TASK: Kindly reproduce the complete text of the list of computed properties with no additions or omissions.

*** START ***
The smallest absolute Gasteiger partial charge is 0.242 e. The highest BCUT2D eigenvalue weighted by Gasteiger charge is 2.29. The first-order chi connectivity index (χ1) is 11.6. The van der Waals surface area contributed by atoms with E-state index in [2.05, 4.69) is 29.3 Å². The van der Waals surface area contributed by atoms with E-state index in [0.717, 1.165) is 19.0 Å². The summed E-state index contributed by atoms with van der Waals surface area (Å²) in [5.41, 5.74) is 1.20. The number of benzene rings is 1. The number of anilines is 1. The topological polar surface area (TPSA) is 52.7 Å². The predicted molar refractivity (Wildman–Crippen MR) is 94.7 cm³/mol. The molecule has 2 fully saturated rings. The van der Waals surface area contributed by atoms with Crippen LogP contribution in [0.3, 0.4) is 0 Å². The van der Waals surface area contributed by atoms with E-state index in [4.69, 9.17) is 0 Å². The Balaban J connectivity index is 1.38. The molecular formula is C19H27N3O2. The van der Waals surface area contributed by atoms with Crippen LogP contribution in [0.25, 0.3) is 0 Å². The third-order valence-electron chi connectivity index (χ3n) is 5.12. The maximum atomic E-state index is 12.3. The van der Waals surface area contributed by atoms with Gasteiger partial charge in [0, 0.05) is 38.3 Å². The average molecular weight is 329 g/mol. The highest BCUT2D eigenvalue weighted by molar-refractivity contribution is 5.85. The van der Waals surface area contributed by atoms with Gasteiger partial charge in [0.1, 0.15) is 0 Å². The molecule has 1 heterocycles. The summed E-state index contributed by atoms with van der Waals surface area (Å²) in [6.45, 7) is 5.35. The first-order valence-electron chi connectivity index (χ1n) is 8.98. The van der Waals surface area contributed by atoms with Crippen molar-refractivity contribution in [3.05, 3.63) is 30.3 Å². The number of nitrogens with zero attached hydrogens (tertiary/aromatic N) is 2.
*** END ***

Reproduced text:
The smallest absolute Gasteiger partial charge is 0.242 e. The highest BCUT2D eigenvalue weighted by Gasteiger charge is 2.29. The first-order chi connectivity index (χ1) is 11.6. The van der Waals surface area contributed by atoms with E-state index in [2.05, 4.69) is 29.3 Å². The van der Waals surface area contributed by atoms with E-state index in [0.717, 1.165) is 19.0 Å². The summed E-state index contributed by atoms with van der Waals surface area (Å²) in [5.41, 5.74) is 1.20. The number of benzene rings is 1. The number of anilines is 1. The topological polar surface area (TPSA) is 52.7 Å². The predicted molar refractivity (Wildman–Crippen MR) is 94.7 cm³/mol. The molecule has 2 fully saturated rings. The van der Waals surface area contributed by atoms with Crippen LogP contribution in [0.3, 0.4) is 0 Å². The van der Waals surface area contributed by atoms with E-state index in [4.69, 9.17) is 0 Å². The Balaban J connectivity index is 1.38. The molecular formula is C19H27N3O2. The van der Waals surface area contributed by atoms with Crippen LogP contribution in [0.25, 0.3) is 0 Å². The third-order valence-electron chi connectivity index (χ3n) is 5.12. The maximum atomic E-state index is 12.3. The van der Waals surface area contributed by atoms with Gasteiger partial charge in [0, 0.05) is 38.3 Å². The average molecular weight is 329 g/mol. The highest BCUT2D eigenvalue weighted by molar-refractivity contribution is 5.85. The van der Waals surface area contributed by atoms with Gasteiger partial charge in [0.1, 0.15) is 0 Å². The molecule has 1 heterocycles. The summed E-state index contributed by atoms with van der Waals surface area (Å²) in [6.45, 7) is 5.35. The first-order valence-electron chi connectivity index (χ1n) is 8.98. The van der Waals surface area contributed by atoms with Crippen molar-refractivity contribution in [3.05, 3.63) is 30.3 Å². The number of nitrogens with zero attached hydrogens (tertiary/aromatic N) is 2.